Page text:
This clean, simple yet global approach, helped Uber break away from their former CEO and toxic culture, pushing the company forward into a new era with a promise to be better and responsible.

Air Arabia

 
Air-Arabia

Air Arabia is the Middle East and North Africa’s first and largest low-cost carrier airline, launched in 2003. From serving just five routes with two aircraft in earlier days, the airline has currently grown and covers over 155 routes from multiple hubs spread across the UAE, Morocco, and Egypt. After working for 15 years, in 2018, Air Arabia unveiled their new corporate brand identity.

Based on the concept of ‘Modern Nomad’, the new brand identity aspires to connect with young, adventurous travellers who are eager to explore new places. For the new logo, the airline has chosen a modern yet elegant look. In regards to the colour, they moved away from the traditional red and have gone with an elegant shade of pink.

This rebranding effort highlights Air Arabia’s ambition, aspiration to please the younger audience.

Burberry

 
Burberry

Burberry is a luxury brand, founded in England more than 150 years ago. Famous for popularizing trench coats and waterproof gabardines, at one point in time it was associated with being gang wear.

To break away from the rumour, Burberry took an active initiative of reinventing itself. Along with their iconic trenches, they glammed up their product design and introduced utility clothing with a sexy spin. To improve public opinion, they approached high-profile celebrities like positive images like Emma Watson, and Kate Moss.

After the rebrand, Burberry’s sales rose by 27%. A successful rebrand is sensitive to the history of the brand and never compromises with the heritage and integrity of the brand.

Youtube

 
Youtube

Youtube was founded in 2005 and 2017, for the first time in 12 years, Youtube decided to rebrand. The reason being over the last few years, Youtube has launched an array of services like YouTube Kids, Gaming, Red, TV, and Music. The team wanted a singular brand identity that shifts the focus from Youtube being a website to an expanded family of apps that stretch across multiple platforms.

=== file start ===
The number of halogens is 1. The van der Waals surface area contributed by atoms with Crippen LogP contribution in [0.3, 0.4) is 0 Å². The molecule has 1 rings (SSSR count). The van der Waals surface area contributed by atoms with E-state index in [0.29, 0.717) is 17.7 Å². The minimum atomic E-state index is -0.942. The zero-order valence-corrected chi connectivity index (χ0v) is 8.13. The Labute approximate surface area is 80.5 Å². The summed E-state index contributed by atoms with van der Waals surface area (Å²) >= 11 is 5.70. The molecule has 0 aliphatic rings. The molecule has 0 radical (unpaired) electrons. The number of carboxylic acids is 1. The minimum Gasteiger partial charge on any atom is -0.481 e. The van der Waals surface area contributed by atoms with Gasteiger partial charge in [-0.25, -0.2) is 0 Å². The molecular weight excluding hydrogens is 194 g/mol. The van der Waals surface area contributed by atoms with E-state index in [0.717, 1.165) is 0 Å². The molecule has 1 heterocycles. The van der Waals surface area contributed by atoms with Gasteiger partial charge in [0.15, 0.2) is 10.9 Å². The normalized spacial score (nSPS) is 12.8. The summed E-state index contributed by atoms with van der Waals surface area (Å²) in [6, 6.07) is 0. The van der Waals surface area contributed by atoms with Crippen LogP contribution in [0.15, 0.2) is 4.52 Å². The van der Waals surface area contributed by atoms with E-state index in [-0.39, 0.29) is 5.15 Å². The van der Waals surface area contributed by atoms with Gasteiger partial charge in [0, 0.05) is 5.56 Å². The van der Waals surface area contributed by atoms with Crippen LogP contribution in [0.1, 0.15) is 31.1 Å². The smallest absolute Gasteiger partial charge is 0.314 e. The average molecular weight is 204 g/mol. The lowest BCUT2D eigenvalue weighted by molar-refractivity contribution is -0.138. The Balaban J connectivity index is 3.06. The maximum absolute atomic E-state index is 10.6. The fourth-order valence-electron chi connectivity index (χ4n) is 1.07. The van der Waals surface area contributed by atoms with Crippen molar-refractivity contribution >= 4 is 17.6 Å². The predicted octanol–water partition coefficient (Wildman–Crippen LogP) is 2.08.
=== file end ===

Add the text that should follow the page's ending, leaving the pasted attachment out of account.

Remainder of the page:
The redesign included the logo, typeface, colour scheme, and a bunch of major changes that are aesthetically pleasing and functional on every screen. For the logo, they experimented with several fonts ranging from modern to VHS, classic television, and print era. Even, the iconic shade of red is unique to Youtube, the team settled on #FF0000, a really pure red that goes to the RGB of video.

House Of Parliament, UK

 
House-Of-Parliament

The House of Parliament or the UK Parliament is the institution responsible for making new laws, examining and scrutinizing the existing ones, holding debates, form budgets, and levy taxes. They underwent a rebrand in 2016 to make it more suited to the digital platforms.

Although, the Parliament was criticized for using the public’s money for this project the pros outweigh the cons. Keeping the prime focus on being ‘simple and clear’, the new logo is a redefined version of the traditional, medieval-style gate symbol.

Instead of a kaleidoscope of colours, the team curated a core palette of dark purple, mint green, and white, For the typeface, they went with serif typeface Register, designed by foundry A2-Type, to be used across communications.

For the graphics, the focus was to keep the design minimal and use flat icons. The idea was to impart the information distinctively without being overwhelmed by the design.

Despite the outrage, the rebranding was a success. According to the GDS, 98% of driving tests are now booked online and 12 million people have used the website to register to vote.

Dunkin’

 
Dunkin

Dunkin’ has been selling donuts since 1950. While the brand is popular for its selection of donuts, the actual word ‘donut’ no longer resonates with their brand identity. With this rebranding exercise, Dunkin’ removed donut from its name and modernized the experience for customers while staying true to its heritage.

The rumoured reason behind this change is the fact that Dunkin’ wishes to move away from its identity as a glorified coffee – donut stop and expand its food and beverage menu.

This new redesign can be witnessed from inside the store to across the advertising and marketing channels. This rebrand included a logo redesign, packaging, store remodels, and brand messaging.

By this point, it is no secret that rebranding is expensive, time-taking and a high-risk affair that couldn’t be done on a whim. You have to be insightful about the market and your position in the industry to know when it is time to rebrand. However, if you have decided to rebrand, connect with a branding agency like Vowels, who with their team of expert strategists and designers, will give your company a brand new identity.

Some of our other services are logo design, a website development, tailored messaging, or a complete brand makeover. We specialize in brand consultancy, strategy, brand guidelines, CI manual, brand presentation, and corporate branding.

Extended across multiple countries like the Saudi Arabia, UAE, Qatar, Kuwait, Oman, and Bahrain, we believe in providing exclusive solutions to all your brand problems.

Also read – How Your Brand Receives More By Giving

Contact Us

Check out our work at Vowels

We are always available at hello@vowels.ae